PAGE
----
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Not Just a Job

I recently came across an old photo of me taken when I was one year old. Halloween was the occasion. Along with a big smile, I wore the garb of a wild-west sheriff. I pondered on the thoughts that immediately came to mind. Was this photo documented proof of predestination? Was it possible for a person to be selected from birth to take on a certain career path? Did something or someone already have in store for me a career in law enforcement?

Thinking back over my childhood I recalled the admiration I felt for the lawmen depicted in western reruns and went on to fall in love with such shows as “Adam 12” and “CHiPS.” Because such shows are popular in our culture, they are numerous and continually reinvented. Every one of you could most likely produce similar photos or remember idolizing such shows.

In fact, it is from this common experience that I would ask you to recall your earliest thoughts. In our innocence, we believed in simple truths. Right was right, wrong was wrong, good trumped evil, and the law was the law. We dreamed of being on the good side, and in childhood play experienced for the first time what it felt like in our hearts.

Since becoming a captain, I began to question more this idea of predestination and began to notice that not all my subordinates shared what I felt about law enforcement. Sure, even the best of us get sidetracked from time to time. The world has a way of interfering with our natural black-or-white mindset, melding it into one large gray abyss within which we are led into mediocrity. For the best of us, a gentle reminder or nudge serves to get us back on track.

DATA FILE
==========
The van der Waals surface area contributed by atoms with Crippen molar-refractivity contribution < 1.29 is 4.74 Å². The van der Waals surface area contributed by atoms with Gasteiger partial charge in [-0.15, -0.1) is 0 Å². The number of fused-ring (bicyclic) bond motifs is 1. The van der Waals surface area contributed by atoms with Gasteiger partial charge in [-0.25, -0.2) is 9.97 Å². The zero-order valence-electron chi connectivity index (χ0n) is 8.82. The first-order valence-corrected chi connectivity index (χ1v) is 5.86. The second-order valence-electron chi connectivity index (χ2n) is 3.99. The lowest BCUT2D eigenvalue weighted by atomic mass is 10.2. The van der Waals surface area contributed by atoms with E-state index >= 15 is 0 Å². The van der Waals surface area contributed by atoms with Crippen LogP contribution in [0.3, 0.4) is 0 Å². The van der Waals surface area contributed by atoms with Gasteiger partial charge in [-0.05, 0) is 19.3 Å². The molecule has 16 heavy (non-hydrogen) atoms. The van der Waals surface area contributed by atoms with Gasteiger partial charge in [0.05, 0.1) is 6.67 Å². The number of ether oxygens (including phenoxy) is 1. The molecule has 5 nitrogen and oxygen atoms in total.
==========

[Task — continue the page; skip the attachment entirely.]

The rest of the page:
But sadly, there are those in our command who will never experience our passion. After all, everyone has enjoyed dressing up for Halloween and watching cop shows. This does not mean everyone is cut out for law enforcement. We all have people in our agencies who are benefiting from nepotism, who slipped through the cracks due to poor hiring practices or downright anomalies that we just can’t explain. Leadership experts will tell you that these people know who they are just as much as we do.

These people are the ones who refer to police work as “just a job,” those who fly under the radar while maintaining embarrassingly low stats, those who lie when the truth sounds better, and those who point the finger at everyone else and blame outside factors to justify their own shortcomings. These people flourish on drama and somehow infiltrate even the highest ranks.

For those predestined for law enforcement, the negativity of such people is painful to bear and challenges our own leadership ability. Standing up to such forces and holding ourselves to a higher standard is lonely and takes great courage. But if we are to be true leaders, this is something we must do.

Whenever I question my leadership ability or wonder if my efforts are worthwhile, I look at my old picture and immediately obtain reassurance. Our work is of the utmost importance. Law enforcement isn’t “just a job” for those meant to do it. As for you, only you know what’s in your heart. Does your uniform represent your life calling, or are you simply wearing a costume? An honest answer will either help you stay strong (as it has me), or guide you to consider a career change.

Derek R. Osborne is a captain with the Tompkins, N.Y., Sheriff’s Office and may be reached at

Published in Law and Order, Dec 2010

Rating : Not Yet Rated

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